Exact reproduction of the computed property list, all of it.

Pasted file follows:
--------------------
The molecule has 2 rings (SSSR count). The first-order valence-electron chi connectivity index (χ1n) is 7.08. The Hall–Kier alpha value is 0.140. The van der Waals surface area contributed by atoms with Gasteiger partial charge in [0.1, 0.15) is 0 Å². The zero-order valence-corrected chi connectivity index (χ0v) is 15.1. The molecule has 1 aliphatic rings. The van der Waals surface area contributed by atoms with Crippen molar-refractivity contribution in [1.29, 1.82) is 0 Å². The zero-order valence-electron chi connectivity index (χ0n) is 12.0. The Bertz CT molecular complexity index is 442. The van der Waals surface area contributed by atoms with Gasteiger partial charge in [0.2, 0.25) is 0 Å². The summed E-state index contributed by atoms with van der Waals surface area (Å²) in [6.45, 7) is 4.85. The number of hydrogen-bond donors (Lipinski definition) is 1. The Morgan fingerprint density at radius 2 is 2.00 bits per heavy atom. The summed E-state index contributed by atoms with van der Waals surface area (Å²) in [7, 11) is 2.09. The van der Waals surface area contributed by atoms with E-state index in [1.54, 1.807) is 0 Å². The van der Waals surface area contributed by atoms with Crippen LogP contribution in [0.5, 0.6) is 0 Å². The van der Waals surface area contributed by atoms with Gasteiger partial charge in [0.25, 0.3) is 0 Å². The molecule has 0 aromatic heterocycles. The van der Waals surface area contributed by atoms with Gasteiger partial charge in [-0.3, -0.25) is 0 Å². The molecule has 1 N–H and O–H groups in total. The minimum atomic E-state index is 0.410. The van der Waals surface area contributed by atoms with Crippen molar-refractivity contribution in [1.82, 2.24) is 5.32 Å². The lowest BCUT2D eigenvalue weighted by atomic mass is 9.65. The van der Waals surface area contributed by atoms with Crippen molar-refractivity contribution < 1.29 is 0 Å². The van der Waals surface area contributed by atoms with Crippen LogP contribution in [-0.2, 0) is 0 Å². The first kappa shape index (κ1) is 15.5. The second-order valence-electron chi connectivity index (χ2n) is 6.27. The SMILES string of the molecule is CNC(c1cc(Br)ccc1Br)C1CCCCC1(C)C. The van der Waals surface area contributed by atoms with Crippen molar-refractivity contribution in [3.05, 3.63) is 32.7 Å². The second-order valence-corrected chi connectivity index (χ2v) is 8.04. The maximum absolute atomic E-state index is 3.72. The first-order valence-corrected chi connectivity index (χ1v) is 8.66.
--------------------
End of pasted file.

The molecule has 2 rings (SSSR count). The first-order valence-electron chi connectivity index (χ1n) is 7.08. The Hall–Kier alpha value is 0.140. The van der Waals surface area contributed by atoms with Gasteiger partial charge in [0.1, 0.15) is 0 Å². The zero-order valence-corrected chi connectivity index (χ0v) is 15.1. The molecule has 1 aliphatic rings. The van der Waals surface area contributed by atoms with Crippen molar-refractivity contribution in [1.29, 1.82) is 0 Å². The zero-order valence-electron chi connectivity index (χ0n) is 12.0. The Bertz CT molecular complexity index is 442. The van der Waals surface area contributed by atoms with Gasteiger partial charge in [0.2, 0.25) is 0 Å². The summed E-state index contributed by atoms with van der Waals surface area (Å²) in [6.45, 7) is 4.85. The number of hydrogen-bond donors (Lipinski definition) is 1. The Morgan fingerprint density at radius 2 is 2.00 bits per heavy atom. The summed E-state index contributed by atoms with van der Waals surface area (Å²) in [7, 11) is 2.09. The van der Waals surface area contributed by atoms with E-state index in [1.54, 1.807) is 0 Å². The van der Waals surface area contributed by atoms with Crippen LogP contribution in [0.5, 0.6) is 0 Å². The van der Waals surface area contributed by atoms with Gasteiger partial charge in [0.25, 0.3) is 0 Å². The molecule has 0 aromatic heterocycles. The van der Waals surface area contributed by atoms with Gasteiger partial charge in [-0.3, -0.25) is 0 Å². The molecule has 1 N–H and O–H groups in total. The minimum atomic E-state index is 0.410. The van der Waals surface area contributed by atoms with Crippen molar-refractivity contribution in [1.82, 2.24) is 5.32 Å². The lowest BCUT2D eigenvalue weighted by atomic mass is 9.65. The van der Waals surface area contributed by atoms with Crippen molar-refractivity contribution < 1.29 is 0 Å². The van der Waals surface area contributed by atoms with Crippen LogP contribution in [-0.2, 0) is 0 Å². The first kappa shape index (κ1) is 15.5. The second-order valence-electron chi connectivity index (χ2n) is 6.27. The SMILES string of the molecule is CNC(c1cc(Br)ccc1Br)C1CCCCC1(C)C. The van der Waals surface area contributed by atoms with Crippen molar-refractivity contribution in [3.05, 3.63) is 32.7 Å². The second-order valence-corrected chi connectivity index (χ2v) is 8.04. The maximum absolute atomic E-state index is 3.72. The first-order valence-corrected chi connectivity index (χ1v) is 8.66.